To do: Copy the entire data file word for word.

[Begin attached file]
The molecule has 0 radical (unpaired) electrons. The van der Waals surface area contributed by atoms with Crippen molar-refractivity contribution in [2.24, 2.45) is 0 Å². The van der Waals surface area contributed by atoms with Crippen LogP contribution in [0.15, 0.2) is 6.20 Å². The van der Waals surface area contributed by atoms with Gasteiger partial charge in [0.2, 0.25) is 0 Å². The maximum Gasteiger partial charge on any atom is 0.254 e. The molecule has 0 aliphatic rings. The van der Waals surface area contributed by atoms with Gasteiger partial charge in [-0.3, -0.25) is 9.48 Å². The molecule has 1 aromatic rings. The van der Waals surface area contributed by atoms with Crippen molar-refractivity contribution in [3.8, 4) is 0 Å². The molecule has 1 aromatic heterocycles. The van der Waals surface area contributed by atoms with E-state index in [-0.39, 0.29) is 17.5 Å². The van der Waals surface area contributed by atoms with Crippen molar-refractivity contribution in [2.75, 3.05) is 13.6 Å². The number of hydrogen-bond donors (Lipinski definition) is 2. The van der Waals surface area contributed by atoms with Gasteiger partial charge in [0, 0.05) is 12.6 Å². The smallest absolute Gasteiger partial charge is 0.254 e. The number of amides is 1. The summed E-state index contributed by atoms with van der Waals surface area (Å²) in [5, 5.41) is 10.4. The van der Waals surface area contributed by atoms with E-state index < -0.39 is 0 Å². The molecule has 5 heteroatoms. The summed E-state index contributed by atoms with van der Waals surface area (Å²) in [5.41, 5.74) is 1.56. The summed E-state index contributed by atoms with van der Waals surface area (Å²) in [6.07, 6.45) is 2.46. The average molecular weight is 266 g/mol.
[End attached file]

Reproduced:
The molecule has 0 radical (unpaired) electrons. The van der Waals surface area contributed by atoms with Crippen molar-refractivity contribution in [2.24, 2.45) is 0 Å². The van der Waals surface area contributed by atoms with Crippen LogP contribution in [0.15, 0.2) is 6.20 Å². The van der Waals surface area contributed by atoms with Gasteiger partial charge in [0.2, 0.25) is 0 Å². The maximum Gasteiger partial charge on any atom is 0.254 e. The molecule has 0 aliphatic rings. The van der Waals surface area contributed by atoms with Gasteiger partial charge in [-0.3, -0.25) is 9.48 Å². The molecule has 1 aromatic rings. The van der Waals surface area contributed by atoms with Crippen molar-refractivity contribution in [3.8, 4) is 0 Å². The molecule has 1 aromatic heterocycles. The van der Waals surface area contributed by atoms with E-state index in [-0.39, 0.29) is 17.5 Å². The van der Waals surface area contributed by atoms with Crippen molar-refractivity contribution in [2.75, 3.05) is 13.6 Å². The number of hydrogen-bond donors (Lipinski definition) is 2. The van der Waals surface area contributed by atoms with Gasteiger partial charge in [0, 0.05) is 12.6 Å². The smallest absolute Gasteiger partial charge is 0.254 e. The number of amides is 1. The summed E-state index contributed by atoms with van der Waals surface area (Å²) in [5, 5.41) is 10.4. The van der Waals surface area contributed by atoms with E-state index < -0.39 is 0 Å². The molecule has 5 heteroatoms. The summed E-state index contributed by atoms with van der Waals surface area (Å²) in [5.41, 5.74) is 1.56. The summed E-state index contributed by atoms with van der Waals surface area (Å²) in [6.07, 6.45) is 2.46. The average molecular weight is 266 g/mol.